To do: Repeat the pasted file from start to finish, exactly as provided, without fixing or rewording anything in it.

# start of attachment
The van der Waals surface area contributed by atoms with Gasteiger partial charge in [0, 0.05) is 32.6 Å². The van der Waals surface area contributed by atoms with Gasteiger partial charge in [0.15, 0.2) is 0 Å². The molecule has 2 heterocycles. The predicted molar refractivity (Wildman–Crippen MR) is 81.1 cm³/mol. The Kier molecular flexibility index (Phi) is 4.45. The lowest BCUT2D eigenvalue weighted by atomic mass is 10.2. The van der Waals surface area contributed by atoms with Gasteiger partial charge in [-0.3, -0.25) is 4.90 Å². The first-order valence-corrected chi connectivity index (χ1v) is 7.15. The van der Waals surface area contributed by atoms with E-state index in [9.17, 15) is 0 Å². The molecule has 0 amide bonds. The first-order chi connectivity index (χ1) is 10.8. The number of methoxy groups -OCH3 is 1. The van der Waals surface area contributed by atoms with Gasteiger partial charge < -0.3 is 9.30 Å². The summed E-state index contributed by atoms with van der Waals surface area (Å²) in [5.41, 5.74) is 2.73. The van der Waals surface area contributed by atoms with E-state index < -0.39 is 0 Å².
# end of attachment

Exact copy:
The van der Waals surface area contributed by atoms with Gasteiger partial charge in [0, 0.05) is 32.6 Å². The van der Waals surface area contributed by atoms with Gasteiger partial charge in [0.15, 0.2) is 0 Å². The molecule has 2 heterocycles. The predicted molar refractivity (Wildman–Crippen MR) is 81.1 cm³/mol. The Kier molecular flexibility index (Phi) is 4.45. The lowest BCUT2D eigenvalue weighted by atomic mass is 10.2. The van der Waals surface area contributed by atoms with Gasteiger partial charge in [-0.3, -0.25) is 4.90 Å². The first-order valence-corrected chi connectivity index (χ1v) is 7.15. The van der Waals surface area contributed by atoms with E-state index in [9.17, 15) is 0 Å². The molecule has 0 amide bonds. The first-order chi connectivity index (χ1) is 10.8. The number of methoxy groups -OCH3 is 1. The van der Waals surface area contributed by atoms with Gasteiger partial charge < -0.3 is 9.30 Å². The summed E-state index contributed by atoms with van der Waals surface area (Å²) in [5.41, 5.74) is 2.73. The van der Waals surface area contributed by atoms with E-state index < -0.39 is 0 Å².